Information on common medications for heart disease.
Angiotensin converting enzyme (ACE) inhibitor
Angiotensin-converting enzyme inhibitors are usually called ACE inhibitors. These medications are used to control blood pressure, to protect and strengthen the heart, and/or to protect the kidneys.
Angiotensin II receptor blockers (ARBs)
Angiotensin II receptor blockers (ARBs) are mainly used to treat high blood pressure. They work as well as ACE inhibitors for treating high blood pressure, but may be a better choice for you if you are having side effects with ACE inhibitors.
Alternative medications, herbal products, naturopathic therapy, over the counter drugs (OTCs)
Any of these products could potentially interact with the cardiac medications that are prescribed for you. So while there may be multiple methods of therapy, it is best to discuss any potential therapies with your doctor and/or pharmacist before starting anything new. Be aware there are products you can purchase without a prescription that may have a negative interaction with your prescribed medications, or worsen your heart failure.
Beta blockers are also called beta adrenergic blocking agents. These medications are used to control the heart rate, control blood pressure, and protect and strengthen the heart.
Calcium channel blockers
Calcium channel blockers (CCBs) are also called calcium channel antagonists. They help control blood pressure and slow the heart rate. They also help control symptoms of chest pain caused by heart disease.
Cholesterol absorption inhibitors (Ezetimibe)
These drugs prevent your body from absorbing and storing cholesterol in your liver. They also improve the way cholesterol is cleared from your blood and lower your “bad” LDL-cholesterol level, while increasing your “good” HDL-cholesterol level.
Diuretics are also called water pills. They remove excess fluid from your body and help your kidneys produce more urine. Diuretics are used to treat high blood pressure and control symptoms of fluid retention in heart failure.
Fibrates (also called fibric acid derivatives) help reduce high cholesterol levels. This can lower your risk factors for heart disease and stroke. They work by lowering your triglycerides (a fat found in the blood). Reducing triglyceride levels can increase your levels of “good” HDL-cholesterol. They can also reduce the “bad” LDL-cholesterol.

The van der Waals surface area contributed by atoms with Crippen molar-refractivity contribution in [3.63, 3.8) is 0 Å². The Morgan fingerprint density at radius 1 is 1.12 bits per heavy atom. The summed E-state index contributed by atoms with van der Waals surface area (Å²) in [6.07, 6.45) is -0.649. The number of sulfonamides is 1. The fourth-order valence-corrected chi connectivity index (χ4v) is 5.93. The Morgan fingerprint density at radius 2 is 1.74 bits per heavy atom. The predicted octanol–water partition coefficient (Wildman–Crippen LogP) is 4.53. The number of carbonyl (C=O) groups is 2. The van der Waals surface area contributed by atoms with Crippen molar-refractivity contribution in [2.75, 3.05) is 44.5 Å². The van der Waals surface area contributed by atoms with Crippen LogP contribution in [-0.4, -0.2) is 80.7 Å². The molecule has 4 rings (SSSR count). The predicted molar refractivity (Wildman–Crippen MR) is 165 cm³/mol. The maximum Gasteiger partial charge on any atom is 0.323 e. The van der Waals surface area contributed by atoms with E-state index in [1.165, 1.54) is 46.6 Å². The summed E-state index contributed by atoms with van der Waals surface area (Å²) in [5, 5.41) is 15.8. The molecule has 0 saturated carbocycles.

Mineralocorticoid receptor antagonists
Mineralocorticoid receptor antagonists are diuretics or water pills. They may also be called aldosterone antagonists or aldosterone receptor blockers.
Niacin is a form of vitamin B that can be used to help lower cholesterol. It works by slowing your liver’s production of “bad” LDL-cholesterol and raising your “good” HDL-cholesterol.
Nitroglycerin helps open up your blood vessels. This makes it easier for your blood to flow and helps your heart to relax. Nitrates help to prevent and treat chest pain (angina). They can reduce the number of angina attacks you have, relieve the pain of a current attack, and treat the symptoms of heart failure.
Resins (Bile acid sequestrates)
What happens if I'm running low on medications?
Many heart medications are prescribed for the long term. If you’re running out of medication, call your pharmacy to check if you have refills and obtain a new supply. If not, make an appointment with your family doctor to obtain a new prescription. If you are not sure whether you should continue taking a medication, consult your family doctor before you stop taking it.
Do not stop taking your medication without talking to a health care professional, even if you are feeling well.
What should I do if I'm experiencing a medication side effect?
If you think you are experiencing a side effect from a medication, contact your pharmacist or doctor for advice. Do not stop taking your medication without talking to a health care professional first.
What should I do if I miss a dose of my medication?
Take a missed dose as soon as you think of it. If it is less than six hours before the next dose, skip the missed dose and take the next dose at the normal time. Do not take two doses at the same time or take extra doses.
What if I can't afford the medication prescribed?
There are medication subsidies available for people who qualify. B.C. residents covered by the provincial Medical Services Plan (MSP) are eligible to register for Fair PharmaCare. Coverage under this plan is based on your net family income. Some medications may require a special application for coverage, so talk to your pharmacist or doctor for more information on a specific medication.
Can I take supplements or natural health products while taking heart medication?
When taking supplements or natural health products, there is always a risk of a reaction due to interaction with your heart medication.
Visit the Heart and Stroke Foundation's website for more information on taking alternative medications, herbal products, naturopathic therapies, and over the counter items while on cardiac medications.
How should I keep track of my heart medications?
Keep a medication list with you. Your health care provider will need to know what you are taking. For each drug, list the name, dose, how often you take it, and when it was prescribed. If your medication is changed, make sure you change it on the list so that it is up to date.
Medications are very individualized, because each person’s situation is different. You may not be taking the same medication as someone else with your condition due to a number of factors. If you have specific questions about your medications, contact your pharmacist or health care provider.